Editorial: Cutting back on clunkers, ancient and otherwise

County program aims to get cars that emit more pollutants than recent models off roads

September 20, 2011 

Think “clunker” and a rusty, 30- or 40-year-old bucket of bolts probably comes to mind. Yet under the county’s latest rendition of the “cash for clunkers” program — which is officially titled the Old Car Buyback Program — vehicles made as recently as 1992 may qualify for an $800 payment.

Even a ’92 is significantly more polluting than a newer model — an indication of how much progress has been made in producing cleaner, more fuel-efficient vehicles.

Consider: According to county Air Pollution Control District, a ’92 car emits 56 times as many ozone-forming pollutants as a 2011 model.

Here’s an even more staggering figure: If you look at all older cars eligible for buyback programs, they emit, on average, 96 times more pollutants than a brand new model.

With many parts of California still struggling to meet ozone requirements, “cash for clunkers” is a program that continues to make sense, at least from an environmental standpoint.

From an economic one, though, there have been doubters.

Some question whether this is the best use of vehicle license fees, but when you consider that this revenue can only be used for grant programs to reduce pollution, we believe the county is wise to participate.

Critics also have pointed out that taking older cars off the resale market makes it tougher on lower-income buyers who can’t afford newer cars, and classic car enthusiasts have complained about junking older cars that could be used for parts.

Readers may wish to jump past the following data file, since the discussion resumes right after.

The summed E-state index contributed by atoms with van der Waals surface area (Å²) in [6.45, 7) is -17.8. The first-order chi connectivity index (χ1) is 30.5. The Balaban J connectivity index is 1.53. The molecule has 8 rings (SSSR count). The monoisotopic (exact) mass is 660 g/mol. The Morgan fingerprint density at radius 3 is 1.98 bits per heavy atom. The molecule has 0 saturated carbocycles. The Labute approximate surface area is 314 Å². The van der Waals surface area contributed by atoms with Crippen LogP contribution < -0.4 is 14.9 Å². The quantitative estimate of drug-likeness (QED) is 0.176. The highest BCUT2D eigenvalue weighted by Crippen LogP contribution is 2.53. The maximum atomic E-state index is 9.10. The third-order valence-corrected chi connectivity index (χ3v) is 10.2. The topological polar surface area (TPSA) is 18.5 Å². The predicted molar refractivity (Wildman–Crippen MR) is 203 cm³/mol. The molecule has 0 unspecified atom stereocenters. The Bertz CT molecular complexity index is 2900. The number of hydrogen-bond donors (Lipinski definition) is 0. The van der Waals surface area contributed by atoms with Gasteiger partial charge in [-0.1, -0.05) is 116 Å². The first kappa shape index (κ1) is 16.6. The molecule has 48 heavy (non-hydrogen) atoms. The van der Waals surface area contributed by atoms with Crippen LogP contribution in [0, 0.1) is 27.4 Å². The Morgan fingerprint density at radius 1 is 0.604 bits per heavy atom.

In response, the county Air Pollution Control District maintains a list of cars due to be dismantled in case car buffs want to buy them.

It should be noted, too, that we aren’t talking about massive buybacks.

The county Air Pollution Control District’s most recent allocation was $250,000 — enough to buy 250 older-model vehicles. Even that goal of 250 may be ambitious, given that the buybacks aren’t going to make sense for all potential sellers.

For one, $800 isn’t a great incentive for someone with a 1992 vehicle that’s still in good condition. We checked the Blue Book values for two models from that year — a Toyota Camry and a Ford Crown Victoria — and they were in the $1,500 range.

Also, the program has several requirements: Vehicles must be currently registered; in operating condition; and if they’re within 60 days of requiring a smog check, they must take and pass a smog inspection.

That’s as it should be. The idea is to take polluting cars off the road — not to provide cash for inoperable vehicles sitting in garages.

Again, this program isn’t designed to take every older car off the road. But given that passenger vehicles are one of the biggest sources of air pollution in San Luis Obispo County, we believe it makes sense to slowly reduce the number of “clunkers” on our local streets and highways.

Buyback program

For information about the county’s Old Car Buyback Program, call 1-800-717-7624.

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